Many of the celebrated superstars in the constantly-evolving world of mixed martial arts have come from different martial arts backgrounds such as boxing, Muay Thai, wrestling and Brazilian Jiu-Jitsu.
However, the extraordinary Chinese discipline of Wushu has given birth to many of the most talented athletes in the sport today, particularly in the Philippines, where its practitioners such as Eduard Folayang, Geje Eustaquio, Kevin Belingon and Rene Catalan smoothly transitioned to mixed martial arts.
Folayang has won several international Wushu tournaments, including a gold medal performance at the 2011 Southeast Asian Games, which he won with a flashy spinning back fist knockout in the finals.
The 34-year-old Baguio City native has also earned two gold medals at the same event in 2003 and 2005, a silver medal at the 2006 Doha Asian Games, and bronze medals at the 2002 Busan Asian Games and the 2005 World Wushu Championships.
After a successful Wushu stint, Folayang transitioned to mixed martial arts in 2007 and is now an 11-year veteran of the sport.
“Wushu is an excellent base to have as it has two of the three main important elements necessary for success in mixed martial arts,” said Folayang, who knocked out Japanese legend Shinya Aoki to become the ONE Lightweight World Champion in November 2016.
Wushu will be among the 40 sports that are set to be contested at the 2018 Asian Games in Indonesia from 18 August to 2 September.
The Philippines is fielding 272 athletes for the quadrennial extravaganza, including eight representatives in the Wushu category that is composed of two disciplines: Taolu and Sanda.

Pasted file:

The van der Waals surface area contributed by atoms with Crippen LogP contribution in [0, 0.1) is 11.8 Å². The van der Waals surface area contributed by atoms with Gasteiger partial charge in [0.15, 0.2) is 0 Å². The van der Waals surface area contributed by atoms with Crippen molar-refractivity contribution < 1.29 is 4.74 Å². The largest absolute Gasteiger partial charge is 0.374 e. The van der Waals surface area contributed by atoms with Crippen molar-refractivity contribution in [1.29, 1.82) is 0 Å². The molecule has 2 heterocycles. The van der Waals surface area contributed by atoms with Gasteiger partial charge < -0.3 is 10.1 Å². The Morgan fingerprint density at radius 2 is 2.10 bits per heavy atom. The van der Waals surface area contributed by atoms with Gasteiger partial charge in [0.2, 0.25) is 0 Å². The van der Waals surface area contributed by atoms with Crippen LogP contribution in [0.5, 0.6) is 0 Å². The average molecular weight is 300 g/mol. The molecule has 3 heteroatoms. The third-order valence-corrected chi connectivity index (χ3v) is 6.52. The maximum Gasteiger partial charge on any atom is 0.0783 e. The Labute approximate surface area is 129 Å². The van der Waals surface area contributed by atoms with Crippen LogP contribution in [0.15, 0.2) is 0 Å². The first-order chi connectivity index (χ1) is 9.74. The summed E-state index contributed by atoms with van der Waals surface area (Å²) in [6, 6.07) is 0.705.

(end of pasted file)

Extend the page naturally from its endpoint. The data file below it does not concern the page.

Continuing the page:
Taolu involves martial art patterns, acrobatic movements and techniques for which competitors are judged and given points according to specific rules, while Sanda is a full-contact sport that appears much like kickboxing bouts.
Daniel Parantac seeks to capture the gold medal for the Philippines in the Asiad, competing in the men’s Taolu contest.
Parantac, who brought home silver at the aforementioned continental multi-sport spectacle four years ago, will be joined by Jones Llabres Inso, Thorton Quieney Lou Sayan and Agatha Chrystenzen Wong.
Meanwhile, Jean Claude Saclag will lead the Philippine’s Sanda national squad along with Francisco Solis, Clemente Tabugara Jr. and Divine Wally.
Despite going head-to-head with powerhouse nations such as China, Iran and South Korea, Folayang remains optimistic that the Philippines’ homegrown Wushu athletes are more than able to cop medals at the upcoming Asian Games.
“The chances to bring home medals are high. The country has already established an impressive track record in Wushu. We have been competing in the sport since 1990. I am confident that they will be able to hoist the country’s flag aloft on the Asian Games stage,” Folayang stated.
Catalan, who bagged the gold medal at the 2006 Asian Games in Doha, Qatar, believes that the Philippines should not be counted out in the competition.
“We cannot say or calculate. Once they are on the Wushu stage, anything can happen. Like in mixed martial arts, Wushu is a game of chance, wherein everyone has a chance and deserves a chance. We have done it before. I believe we can do it again,” Catalan expressed.
Currently ranked No. 9 in the region, the Philippines hopes to improve its 0-2-3 gold-silver-bronze production during the 2014 Asian Games in Incheon, South Korea.